More than Elkus Manfredi's activity is the scope of that activity: big and often tall. Such scope has placed the firm's work toward the center of the region's raging debate over density and height, particularly in Boston, a city with designs on being a global capital of biotechnology and technology as well as a pioneer of crunchy urban planning that includes miles of bike tracks and acres of pedestrian-friendly squares. It's also a city plagued by a notorious housing shortage, with rents at Manhattan-like highs and sales prices to rival San Francisco's.

Projects such as Radian Boston are meant to alleviate that shortage through fresh supply, which can in turn satiate Boston's demand for housing—and, therefore, theoretically, at least, drive down housing costs. But getting such projects built remains a challenge, thanks to often byzantine zoning requirements and a feature seemingly unique to Boston amid America's largest metro areas: unremitting opposition to building high and dense, even in urban cores.

"I will define Elkus' job almost as a mission impossible," Ron said, ticking off the engineering, zoning, and economic challenges of building ambitiously in Boston. "If someone is ever able to building anything of substance under those constraints, he should be applauded and saluted."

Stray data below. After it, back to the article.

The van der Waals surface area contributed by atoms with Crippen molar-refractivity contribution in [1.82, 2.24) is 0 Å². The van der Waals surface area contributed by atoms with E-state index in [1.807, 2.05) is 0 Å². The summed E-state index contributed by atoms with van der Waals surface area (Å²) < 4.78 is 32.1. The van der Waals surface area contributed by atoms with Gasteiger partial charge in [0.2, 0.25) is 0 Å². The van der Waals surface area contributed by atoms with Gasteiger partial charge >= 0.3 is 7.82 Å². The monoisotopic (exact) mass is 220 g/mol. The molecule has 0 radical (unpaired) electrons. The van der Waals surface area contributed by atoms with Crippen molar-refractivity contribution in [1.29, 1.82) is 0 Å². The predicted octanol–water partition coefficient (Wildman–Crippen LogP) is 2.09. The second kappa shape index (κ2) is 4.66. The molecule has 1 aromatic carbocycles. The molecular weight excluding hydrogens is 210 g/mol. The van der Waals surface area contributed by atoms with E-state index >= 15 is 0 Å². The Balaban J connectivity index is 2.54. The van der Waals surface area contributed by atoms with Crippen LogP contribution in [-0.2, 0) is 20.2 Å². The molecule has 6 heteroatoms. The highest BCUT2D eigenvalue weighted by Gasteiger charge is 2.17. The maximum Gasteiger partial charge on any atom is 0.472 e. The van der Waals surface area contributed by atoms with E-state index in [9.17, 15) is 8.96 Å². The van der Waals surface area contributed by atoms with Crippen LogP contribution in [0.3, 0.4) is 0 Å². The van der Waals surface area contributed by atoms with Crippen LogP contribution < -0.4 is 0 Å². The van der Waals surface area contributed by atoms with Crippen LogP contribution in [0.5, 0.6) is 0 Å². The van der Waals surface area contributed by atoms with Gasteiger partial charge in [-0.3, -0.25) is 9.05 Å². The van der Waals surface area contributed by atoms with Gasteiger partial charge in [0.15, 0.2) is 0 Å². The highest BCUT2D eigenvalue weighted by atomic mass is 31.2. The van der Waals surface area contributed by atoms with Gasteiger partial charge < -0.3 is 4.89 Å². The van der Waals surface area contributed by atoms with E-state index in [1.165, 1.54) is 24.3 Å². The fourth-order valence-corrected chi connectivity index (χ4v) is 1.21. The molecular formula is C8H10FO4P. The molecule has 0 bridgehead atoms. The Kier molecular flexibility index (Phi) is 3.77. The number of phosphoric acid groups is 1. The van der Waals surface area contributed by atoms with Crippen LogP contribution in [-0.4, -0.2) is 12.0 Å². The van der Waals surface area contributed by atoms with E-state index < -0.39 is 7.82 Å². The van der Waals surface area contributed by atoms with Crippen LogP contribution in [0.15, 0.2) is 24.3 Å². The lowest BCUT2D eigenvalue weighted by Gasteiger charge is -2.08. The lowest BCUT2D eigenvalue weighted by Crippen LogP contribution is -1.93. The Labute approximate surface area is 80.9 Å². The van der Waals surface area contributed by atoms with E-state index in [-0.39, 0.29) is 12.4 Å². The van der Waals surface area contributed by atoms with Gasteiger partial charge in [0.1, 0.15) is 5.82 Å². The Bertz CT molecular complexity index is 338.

[A rendering of Sepia, part of the Ink Block project. Rendering by Elkus Manfredi Architects.]

Elkus Manfredi has been able to build quite a bit since its founding by Howard Elkus and David Manfredi in 1988. Here is but a sampling of recent projects, either planned or underway: the 471-unit Ink Block in the South End, which also includes the 83 condos of Sepia Boston; the 290-unit Van Ness near Fenway Park, which also will have a sizable amount of office space; the $950 million mixed-use addition to TD Garden, the arena where the NBA's Celtics and the NHL's Bruins play (the tallest building there will reach 600 feet, making it one of the steepest ever in Boston); Boston Landing, the multifaceted project that includes a 250,000-square-foot headquarters for sneaker giant New Balance, a 175-room hotel, and three office buildings; and the redevelopment of an old courthouse and jail in the eastern reaches of Cambridge. (Gensler Architects took over the TD Garden project in March 2014.)